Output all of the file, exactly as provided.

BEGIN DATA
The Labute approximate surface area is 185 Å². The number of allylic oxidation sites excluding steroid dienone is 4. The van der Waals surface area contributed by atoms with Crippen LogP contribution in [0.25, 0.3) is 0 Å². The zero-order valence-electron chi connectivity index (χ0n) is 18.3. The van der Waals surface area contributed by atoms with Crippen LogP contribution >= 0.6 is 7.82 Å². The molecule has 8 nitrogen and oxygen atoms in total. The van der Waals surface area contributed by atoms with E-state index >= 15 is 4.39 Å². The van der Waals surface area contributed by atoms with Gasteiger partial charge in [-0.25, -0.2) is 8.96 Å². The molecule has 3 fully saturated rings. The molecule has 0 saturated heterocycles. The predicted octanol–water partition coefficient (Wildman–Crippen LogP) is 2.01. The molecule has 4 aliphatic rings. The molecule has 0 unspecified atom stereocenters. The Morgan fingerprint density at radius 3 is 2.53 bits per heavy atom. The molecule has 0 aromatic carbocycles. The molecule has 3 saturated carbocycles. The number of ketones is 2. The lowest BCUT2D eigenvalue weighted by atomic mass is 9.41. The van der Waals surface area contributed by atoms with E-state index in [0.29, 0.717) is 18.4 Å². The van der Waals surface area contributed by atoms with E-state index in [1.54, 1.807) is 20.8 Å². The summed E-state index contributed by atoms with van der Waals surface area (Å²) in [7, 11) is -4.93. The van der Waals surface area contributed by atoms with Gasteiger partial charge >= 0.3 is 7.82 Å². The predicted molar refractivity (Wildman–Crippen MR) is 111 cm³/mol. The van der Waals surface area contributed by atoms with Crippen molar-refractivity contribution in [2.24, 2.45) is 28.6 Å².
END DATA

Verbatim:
The Labute approximate surface area is 185 Å². The number of allylic oxidation sites excluding steroid dienone is 4. The van der Waals surface area contributed by atoms with Crippen LogP contribution in [0.25, 0.3) is 0 Å². The zero-order valence-electron chi connectivity index (χ0n) is 18.3. The van der Waals surface area contributed by atoms with Crippen LogP contribution >= 0.6 is 7.82 Å². The molecule has 8 nitrogen and oxygen atoms in total. The van der Waals surface area contributed by atoms with E-state index >= 15 is 4.39 Å². The van der Waals surface area contributed by atoms with Gasteiger partial charge in [-0.25, -0.2) is 8.96 Å². The molecule has 3 fully saturated rings. The molecule has 0 saturated heterocycles. The predicted octanol–water partition coefficient (Wildman–Crippen LogP) is 2.01. The molecule has 4 aliphatic rings. The molecule has 0 unspecified atom stereocenters. The Morgan fingerprint density at radius 3 is 2.53 bits per heavy atom. The molecule has 0 aromatic carbocycles. The molecule has 3 saturated carbocycles. The number of ketones is 2. The lowest BCUT2D eigenvalue weighted by atomic mass is 9.41. The van der Waals surface area contributed by atoms with E-state index in [0.29, 0.717) is 18.4 Å². The van der Waals surface area contributed by atoms with E-state index in [1.54, 1.807) is 20.8 Å². The summed E-state index contributed by atoms with van der Waals surface area (Å²) in [7, 11) is -4.93. The van der Waals surface area contributed by atoms with Gasteiger partial charge >= 0.3 is 7.82 Å². The predicted molar refractivity (Wildman–Crippen MR) is 111 cm³/mol. The van der Waals surface area contributed by atoms with Crippen molar-refractivity contribution in [2.24, 2.45) is 28.6 Å².